Last Friday, Alberta Premier Jason Kenney said the causes of wildfires are "complex" and carbon taxes won't stop them. On Tuesday, Prime Minister Justin Trudeau said a carbon tax is a way to reduce the pollution that causes extreme climate events such as wildfires.
Which one of them is right?
Short answer: Kenney's comments aren't false, but they are misleading, experts say. While Kenney is correct in saying that many factors lead to wildfires, the premier's comments fail to mention that the global climate emergency is worsening the frequency and intensity of wildfires, and that top economists, including two Nobel prize winners in 2018, generally agree that putting a price on carbon emissions is an effective way to slow down and eventually reverse the crisis.
"It's not untrue, but it's totally missing the point," said University of Calgary climatologist Shawn Marshall, referring to Kenney's comments.
Speaking in Calgary under a thick fog of smoke from fires in the northern part of the province on Friday, Kenney told reporters that Alberta has always had wildfires, and some parts of the boreal forest were overdue to burn. "They've had a carbon tax in British Columbia for 10 years. It hasn't made a difference to the pattern of forest fires there ... or in Alberta," he said.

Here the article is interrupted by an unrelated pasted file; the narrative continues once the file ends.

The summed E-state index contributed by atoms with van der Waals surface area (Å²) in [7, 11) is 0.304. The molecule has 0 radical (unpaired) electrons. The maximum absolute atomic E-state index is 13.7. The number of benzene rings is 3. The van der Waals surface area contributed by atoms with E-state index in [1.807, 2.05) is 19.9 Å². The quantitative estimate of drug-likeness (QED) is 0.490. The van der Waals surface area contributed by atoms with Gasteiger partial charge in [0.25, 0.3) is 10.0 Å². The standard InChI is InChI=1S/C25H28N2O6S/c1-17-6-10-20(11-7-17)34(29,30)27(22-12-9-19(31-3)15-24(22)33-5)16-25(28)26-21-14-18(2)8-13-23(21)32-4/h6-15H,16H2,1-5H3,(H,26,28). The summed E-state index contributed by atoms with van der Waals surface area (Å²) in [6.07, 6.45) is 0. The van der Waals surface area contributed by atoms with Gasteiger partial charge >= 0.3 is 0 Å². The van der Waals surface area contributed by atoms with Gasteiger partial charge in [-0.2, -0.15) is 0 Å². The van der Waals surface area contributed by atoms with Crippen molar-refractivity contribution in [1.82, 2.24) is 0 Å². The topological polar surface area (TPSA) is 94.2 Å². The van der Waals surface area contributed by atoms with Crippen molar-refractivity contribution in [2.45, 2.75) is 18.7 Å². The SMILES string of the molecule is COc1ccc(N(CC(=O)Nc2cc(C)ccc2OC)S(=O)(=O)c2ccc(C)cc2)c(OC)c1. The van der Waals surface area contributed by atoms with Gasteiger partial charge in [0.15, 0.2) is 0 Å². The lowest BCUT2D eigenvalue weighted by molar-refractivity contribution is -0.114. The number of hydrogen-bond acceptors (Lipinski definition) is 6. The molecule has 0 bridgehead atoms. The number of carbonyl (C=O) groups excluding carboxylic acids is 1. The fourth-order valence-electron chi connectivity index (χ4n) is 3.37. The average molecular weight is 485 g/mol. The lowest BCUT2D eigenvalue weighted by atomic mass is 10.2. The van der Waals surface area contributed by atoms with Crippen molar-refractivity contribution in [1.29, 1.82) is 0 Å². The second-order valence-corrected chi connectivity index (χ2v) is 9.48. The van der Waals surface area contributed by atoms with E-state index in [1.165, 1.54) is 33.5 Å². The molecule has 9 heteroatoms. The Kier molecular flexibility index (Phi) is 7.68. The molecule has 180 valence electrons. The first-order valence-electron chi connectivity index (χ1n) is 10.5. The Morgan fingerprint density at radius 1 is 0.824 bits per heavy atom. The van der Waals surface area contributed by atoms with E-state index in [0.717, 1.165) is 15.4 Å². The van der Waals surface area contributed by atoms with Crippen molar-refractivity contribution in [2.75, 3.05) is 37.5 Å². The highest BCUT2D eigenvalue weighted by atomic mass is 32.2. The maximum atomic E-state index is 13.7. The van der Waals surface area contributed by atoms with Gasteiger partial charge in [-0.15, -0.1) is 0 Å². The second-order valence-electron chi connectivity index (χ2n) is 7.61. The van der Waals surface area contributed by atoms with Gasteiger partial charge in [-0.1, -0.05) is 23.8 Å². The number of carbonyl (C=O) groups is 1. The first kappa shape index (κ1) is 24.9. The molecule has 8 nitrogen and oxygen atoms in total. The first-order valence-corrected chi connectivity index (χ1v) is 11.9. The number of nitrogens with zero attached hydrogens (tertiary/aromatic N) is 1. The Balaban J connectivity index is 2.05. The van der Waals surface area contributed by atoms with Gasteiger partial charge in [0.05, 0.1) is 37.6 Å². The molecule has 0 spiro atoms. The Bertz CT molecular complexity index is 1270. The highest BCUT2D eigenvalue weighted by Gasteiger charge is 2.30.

In B.C., the carbon tax introduced in 2008 by former premier Gordon Campbell's government has generally reduced emissions and affected some sectors that rely on fossil fuels, while allowing cleaner sectors to benefit.
"We need to be taking real action to prevent climate change," Trudeau said Monday, referencing this spring's wildfires in western Canada. "That's why we're moving forward on a price on pollution right across the country, despite the fact conservative politicians are pushing against that."
Trudeau also said natural disasters are "becoming unaffordable" for Canadians and society. "We need to act in a way that puts more money in the pockets of Canadians, which is what we're doing (with the carbon tax)," he added, referencing the rebate that means most Canadians will profit from the tax.
Kenney, who said he believes in climate change, is correct that wildfire is a natural part of the life cycle of Canada's forests, said Mike Flannigan, a wildfire researcher at the University of Alberta. However, increased carbon emissions in the planet's atmosphere are causing global temperatures to warm and conditions to become more favourable to wildfires, he added. Not only does the changing climate have longer, hotter and drier summers that leave the landscape more fire-prone — which Kenney correctly noted Friday — increased temperatures also increase the likelihood of lightning that can ignite more flames.
Alberta Premier Jason Kenney says a carbon tax won't stop wildfires, but Prime Minister Justin Trudeau says the opposite. Which one is right? Short answer: experts say Kenney's statements aren't false, but Trudeau is more right. #cdnpoli #ableg
"We are seeing more fire on our landscape because of climate change," Flannigan said.